• buildings • machinery • family history
• patents • cultural traditions • images
• mines • books • changes to landscape and environment

Protection of Industrial Heritage

The best way to protect Industrial Heritage is through study, interpretation, and preservation of industrial sites, structures, artifacts, and technology. Applications to include historically significant sites should be made to heritage and planning authorities before the sites are in danger so they can be included on controls.

Many innovations take place within industry, and often result in a large expansion of a manufacturing or industrial site. It is important to know about innovations that have occurred at particular sites and protect them from demolition without due consideration. Listed industrial buildings are more at risk than almost any other kind of heritage, according to a major research project carried out by English Heritage.[2]

Victoria's Framework of Historical Themes

Theme 05 of Victoria's Framework if Historical Themes is Building Victoria's Industries and Workforce. This theme 'embraces the development of Victoria's industrial and manufacturing base, and the development of service industries ...' The sub-themes include Processing raw materials; Developing a manufacturing capacity; Marketing and retailing; Exhibiting Victoria's innovation and products; Banking and finance; Entertaining and Socialising; Catering for tourists, and Working. [3]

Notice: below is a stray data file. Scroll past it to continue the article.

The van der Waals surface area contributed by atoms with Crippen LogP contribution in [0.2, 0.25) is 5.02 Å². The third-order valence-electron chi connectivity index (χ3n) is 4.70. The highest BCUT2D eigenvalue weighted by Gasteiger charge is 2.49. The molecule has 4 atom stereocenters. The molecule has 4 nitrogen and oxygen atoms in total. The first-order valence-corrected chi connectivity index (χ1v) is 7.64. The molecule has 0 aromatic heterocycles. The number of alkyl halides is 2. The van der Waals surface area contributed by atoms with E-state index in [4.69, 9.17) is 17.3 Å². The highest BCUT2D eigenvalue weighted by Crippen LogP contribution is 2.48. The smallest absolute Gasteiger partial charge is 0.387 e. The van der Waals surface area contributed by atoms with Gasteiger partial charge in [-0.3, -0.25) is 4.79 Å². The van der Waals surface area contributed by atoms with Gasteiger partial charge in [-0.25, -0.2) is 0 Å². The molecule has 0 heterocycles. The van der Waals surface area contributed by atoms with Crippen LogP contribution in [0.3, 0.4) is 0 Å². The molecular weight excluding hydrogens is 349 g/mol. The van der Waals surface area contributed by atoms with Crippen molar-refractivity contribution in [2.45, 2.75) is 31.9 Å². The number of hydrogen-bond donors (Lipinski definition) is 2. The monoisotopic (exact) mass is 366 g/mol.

Theme O4 - Transforming and Managing and Natural Resources includes industrial heritage areas such as Gold Mining; Exploiting Mineral, Forest and Water Resources, and Transforming the land and Waterways.[4]

Industrial Heritage is also covered under Theme 03 - Connecting Victorian by Transport and Communications.[5]


  1. Vines, Gary. Industrial Heartland. Highpoint City, Vic.: Melbourne's Living Museum of the West, 1990, page 1.

Further Reading

Mounir Bouchenaki. 'The Interdependency of the Tangible and Intangible Cultural Heritage.' ICOMOS 14th General Assembly and Scientific Symposium.$file/THESIS-GuoJie.pdf

External Links

Industrial Heritage Interactive Timeline

TICCIH - the world organisation representing industrial heritage

ICOMOS - a non-governmental international organisation "dedicated to the conservation of the world's monuments and sites"

Australia ICOMOS

Engineering Heritage Australia - Engineers Australia's peak heritage body

Australian Heritage Council - the Australian Government's independent expert advisory body on heritage matters

Oral History Association of Australia - a non-profit body for the practise and promotion of oral history

Oral History Victoria

International Network on Cultural Policy - 'Social and Economic Elements of Intangible and Tangible Cultural Heritage'

--C.K.Gervasoni 09:25, 17 August 2012 (EST); --Beth Kicinski 12:24, 19 February 2013 (EST)